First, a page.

The totally upgraded 2022 Toyota Tundra is a more refined truck that eliminates the old V8 engine for a twin-turbo 3.5-liter V6 engine (i-Force) and a brand-new hybrid V6 setup called the i-Force Max. The base engine, the brand-new twin-turbo 3.5-liter V6 discovered in my Tundra Platinum trim test car, promotes improvements over the V8 in practically every area having a smooth shipment of its 389 horse power and 479 lb-ft of torque. Power is sent through a brand-new 10-speed automated transmission that feels mostly direct and does an excellent task of discovering the correct gear without unnecessary moving.

Fuel intake is much enhanced as you would anticipate with the Tundra now getting 17 mpg city, 22 mpg highway, and 19 mpg integrated in the 4 × 4 setup of my Tundra Platinum CrewMax long-bed test lorry. If you choose for a two-wheel-drive design like the Limited CrewMax youll surpass those fuel usage figures to get 18 mpg city, 23 mpg highway, and 20 mpg integrated. Where things begin to get back at much better, a minimum of throughout city driving, is in the hybrid trim Tundra designs, which are presently designated for the 2 leading trims of the Tundra TRD Pro and glamorous Capstone trim. The TRD Pro and Capstone trims get the hybrid powertrain with 437 horsepower and 583 lb-ft of torque and return 19 mpg city and 21 mpg highway for the TRD Pro and the very same city mpg however 1 mpg better for the highway in the Capstone trim.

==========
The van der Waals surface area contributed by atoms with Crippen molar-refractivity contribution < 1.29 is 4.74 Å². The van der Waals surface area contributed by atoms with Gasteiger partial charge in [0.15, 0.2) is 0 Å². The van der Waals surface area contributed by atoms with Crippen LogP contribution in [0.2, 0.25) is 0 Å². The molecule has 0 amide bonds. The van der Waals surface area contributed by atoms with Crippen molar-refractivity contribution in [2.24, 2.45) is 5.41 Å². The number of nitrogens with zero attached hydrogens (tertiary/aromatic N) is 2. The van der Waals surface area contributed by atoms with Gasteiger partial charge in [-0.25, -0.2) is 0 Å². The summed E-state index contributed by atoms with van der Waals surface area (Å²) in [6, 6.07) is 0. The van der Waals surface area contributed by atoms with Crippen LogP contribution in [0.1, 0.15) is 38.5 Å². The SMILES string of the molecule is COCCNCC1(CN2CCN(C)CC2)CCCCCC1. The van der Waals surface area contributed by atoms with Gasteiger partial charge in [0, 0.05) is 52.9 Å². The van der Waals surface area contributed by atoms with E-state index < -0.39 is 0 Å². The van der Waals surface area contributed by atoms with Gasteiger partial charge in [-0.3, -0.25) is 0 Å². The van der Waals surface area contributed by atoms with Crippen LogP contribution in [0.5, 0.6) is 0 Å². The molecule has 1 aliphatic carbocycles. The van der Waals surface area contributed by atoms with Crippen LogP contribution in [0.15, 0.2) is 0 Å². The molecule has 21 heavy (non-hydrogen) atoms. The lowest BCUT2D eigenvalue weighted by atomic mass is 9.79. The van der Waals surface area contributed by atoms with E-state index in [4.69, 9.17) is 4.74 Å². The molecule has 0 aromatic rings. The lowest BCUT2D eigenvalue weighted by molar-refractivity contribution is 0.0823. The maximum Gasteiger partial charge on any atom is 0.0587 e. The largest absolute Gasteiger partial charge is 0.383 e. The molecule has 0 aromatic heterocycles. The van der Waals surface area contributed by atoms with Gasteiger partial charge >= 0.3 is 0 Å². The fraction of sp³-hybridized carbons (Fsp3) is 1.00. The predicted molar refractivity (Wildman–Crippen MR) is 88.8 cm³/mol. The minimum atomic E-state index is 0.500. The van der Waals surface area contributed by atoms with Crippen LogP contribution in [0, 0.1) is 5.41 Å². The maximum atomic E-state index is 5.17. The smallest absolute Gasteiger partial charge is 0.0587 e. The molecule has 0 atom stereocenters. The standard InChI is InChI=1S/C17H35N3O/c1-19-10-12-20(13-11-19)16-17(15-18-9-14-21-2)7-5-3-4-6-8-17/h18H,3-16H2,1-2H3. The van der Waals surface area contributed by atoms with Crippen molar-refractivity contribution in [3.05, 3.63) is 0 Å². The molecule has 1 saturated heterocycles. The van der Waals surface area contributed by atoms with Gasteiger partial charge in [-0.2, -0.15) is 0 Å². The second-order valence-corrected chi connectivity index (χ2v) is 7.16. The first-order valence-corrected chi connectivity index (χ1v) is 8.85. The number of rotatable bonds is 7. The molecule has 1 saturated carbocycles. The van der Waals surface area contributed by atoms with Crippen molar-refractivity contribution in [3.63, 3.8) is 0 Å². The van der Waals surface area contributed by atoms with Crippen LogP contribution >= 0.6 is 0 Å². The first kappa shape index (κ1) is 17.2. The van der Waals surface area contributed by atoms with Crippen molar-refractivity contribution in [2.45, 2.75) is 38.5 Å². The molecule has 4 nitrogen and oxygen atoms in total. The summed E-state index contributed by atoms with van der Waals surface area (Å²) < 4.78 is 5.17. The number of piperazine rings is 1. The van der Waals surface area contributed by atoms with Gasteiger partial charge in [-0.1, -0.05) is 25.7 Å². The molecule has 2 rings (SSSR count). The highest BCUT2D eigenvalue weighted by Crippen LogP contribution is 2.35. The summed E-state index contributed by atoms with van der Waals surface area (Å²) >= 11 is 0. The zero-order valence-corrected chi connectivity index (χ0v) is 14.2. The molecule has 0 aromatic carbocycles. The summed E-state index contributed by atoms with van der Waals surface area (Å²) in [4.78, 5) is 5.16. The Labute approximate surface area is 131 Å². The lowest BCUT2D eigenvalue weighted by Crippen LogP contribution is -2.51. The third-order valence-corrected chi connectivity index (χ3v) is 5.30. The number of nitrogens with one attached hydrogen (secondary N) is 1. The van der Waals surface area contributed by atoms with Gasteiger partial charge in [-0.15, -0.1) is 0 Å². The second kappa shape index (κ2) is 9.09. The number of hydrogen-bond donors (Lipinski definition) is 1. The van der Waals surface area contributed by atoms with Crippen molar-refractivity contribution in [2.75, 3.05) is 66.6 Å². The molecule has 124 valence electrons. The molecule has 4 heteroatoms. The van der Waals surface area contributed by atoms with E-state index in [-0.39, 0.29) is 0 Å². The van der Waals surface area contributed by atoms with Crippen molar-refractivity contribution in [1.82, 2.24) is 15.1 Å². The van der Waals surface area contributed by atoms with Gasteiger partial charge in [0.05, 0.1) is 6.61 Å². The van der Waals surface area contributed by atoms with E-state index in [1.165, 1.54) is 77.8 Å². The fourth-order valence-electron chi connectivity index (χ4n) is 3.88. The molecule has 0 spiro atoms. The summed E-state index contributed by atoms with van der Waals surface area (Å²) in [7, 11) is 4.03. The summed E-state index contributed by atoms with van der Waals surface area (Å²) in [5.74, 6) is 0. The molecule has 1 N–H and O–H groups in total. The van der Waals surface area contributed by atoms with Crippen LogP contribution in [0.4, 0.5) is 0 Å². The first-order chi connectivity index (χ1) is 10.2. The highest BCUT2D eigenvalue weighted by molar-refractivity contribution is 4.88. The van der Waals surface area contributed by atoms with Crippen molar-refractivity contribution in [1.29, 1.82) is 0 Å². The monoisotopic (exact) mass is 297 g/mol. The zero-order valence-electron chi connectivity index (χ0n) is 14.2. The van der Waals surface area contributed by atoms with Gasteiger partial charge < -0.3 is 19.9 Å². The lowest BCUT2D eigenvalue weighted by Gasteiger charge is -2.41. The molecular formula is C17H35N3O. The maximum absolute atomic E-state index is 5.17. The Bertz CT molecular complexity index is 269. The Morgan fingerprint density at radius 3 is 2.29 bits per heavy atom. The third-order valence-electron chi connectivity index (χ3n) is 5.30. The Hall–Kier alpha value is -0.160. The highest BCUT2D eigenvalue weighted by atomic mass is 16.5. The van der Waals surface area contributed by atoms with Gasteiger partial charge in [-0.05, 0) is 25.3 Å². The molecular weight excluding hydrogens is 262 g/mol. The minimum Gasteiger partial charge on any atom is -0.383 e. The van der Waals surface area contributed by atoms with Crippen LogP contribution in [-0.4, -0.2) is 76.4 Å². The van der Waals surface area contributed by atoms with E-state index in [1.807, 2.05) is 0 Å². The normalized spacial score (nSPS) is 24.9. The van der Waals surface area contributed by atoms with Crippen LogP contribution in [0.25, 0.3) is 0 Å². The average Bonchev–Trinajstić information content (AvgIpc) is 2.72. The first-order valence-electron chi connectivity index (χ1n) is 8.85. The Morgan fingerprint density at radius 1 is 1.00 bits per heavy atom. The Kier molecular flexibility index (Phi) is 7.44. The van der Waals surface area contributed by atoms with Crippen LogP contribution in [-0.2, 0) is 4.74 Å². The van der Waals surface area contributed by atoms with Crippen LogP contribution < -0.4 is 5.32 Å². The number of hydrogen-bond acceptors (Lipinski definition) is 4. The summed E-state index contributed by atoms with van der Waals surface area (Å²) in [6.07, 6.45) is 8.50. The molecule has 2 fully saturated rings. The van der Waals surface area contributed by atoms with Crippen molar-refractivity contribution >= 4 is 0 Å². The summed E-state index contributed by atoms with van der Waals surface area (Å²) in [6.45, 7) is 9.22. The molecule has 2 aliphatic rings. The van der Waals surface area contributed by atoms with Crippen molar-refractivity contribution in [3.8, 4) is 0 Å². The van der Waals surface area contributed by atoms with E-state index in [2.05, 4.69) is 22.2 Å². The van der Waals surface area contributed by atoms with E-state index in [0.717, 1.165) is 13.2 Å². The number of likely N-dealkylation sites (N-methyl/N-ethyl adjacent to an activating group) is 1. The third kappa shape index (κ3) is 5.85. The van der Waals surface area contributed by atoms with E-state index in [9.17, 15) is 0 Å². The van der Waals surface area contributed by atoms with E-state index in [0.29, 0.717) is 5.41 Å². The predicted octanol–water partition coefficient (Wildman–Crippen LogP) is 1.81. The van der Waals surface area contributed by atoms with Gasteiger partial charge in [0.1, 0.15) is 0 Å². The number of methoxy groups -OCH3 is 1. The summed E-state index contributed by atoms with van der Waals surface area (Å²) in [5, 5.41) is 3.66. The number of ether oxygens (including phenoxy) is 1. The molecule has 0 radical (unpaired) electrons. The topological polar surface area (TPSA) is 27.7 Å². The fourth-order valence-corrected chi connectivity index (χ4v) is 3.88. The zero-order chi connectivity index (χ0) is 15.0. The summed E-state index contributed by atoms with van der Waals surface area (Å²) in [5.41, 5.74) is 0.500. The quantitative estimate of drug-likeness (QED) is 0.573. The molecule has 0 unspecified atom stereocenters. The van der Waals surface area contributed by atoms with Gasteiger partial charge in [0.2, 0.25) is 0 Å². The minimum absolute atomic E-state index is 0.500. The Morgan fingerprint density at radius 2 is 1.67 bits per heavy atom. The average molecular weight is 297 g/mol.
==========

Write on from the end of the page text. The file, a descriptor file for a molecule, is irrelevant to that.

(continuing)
As expected, theres a bunch of active safety functions for the new Tundra with Toyotas Safety Sense 2.5 plan being standard throughout the board, that includes pre-collision warning with automated emergency situation braking, adaptive cruise control, and a lane-keeping system. The extra security features, such as the blind-spot display with rear cross-traffic alert, are basic beginning with the Limited trim. The Platinum trim adds a 360-degree electronic camera system and a trailer backup guide system.
At a starting cost of $35,950 for the base Tundra SR Double Cab 4 × 2 trim, the brand-new 2022 Toyota Tundra is a reputable value. The rates scale quickly overtakes the competition as you go higher into the trim levels where the Limited starts at $46,850 and my Tundra Platinum CrewMax 4 × 4 with the 6.5-foot bed, leveling suspension, the power running boards, and power tow mirrors, checks out at $63,939. At the leading end of the spectrum, the new Tundra TRD Pro begins at $66,805, and the Tundra Capstone at $73,530, which are both hybrids.

Toyotas mission to match and somewhat go beyond some competitors pays off well with the brand-new 14-inch infotainment system that now listens for more natural language commands starting with a timely word of “Hey Toyota,” much like how other new systems from BMW and Mercedes-Benz prompt voice recognition commands. The system is uncomplicated and extremely open for its settings and anticipated over-the-air updates to keep it running with new integrations.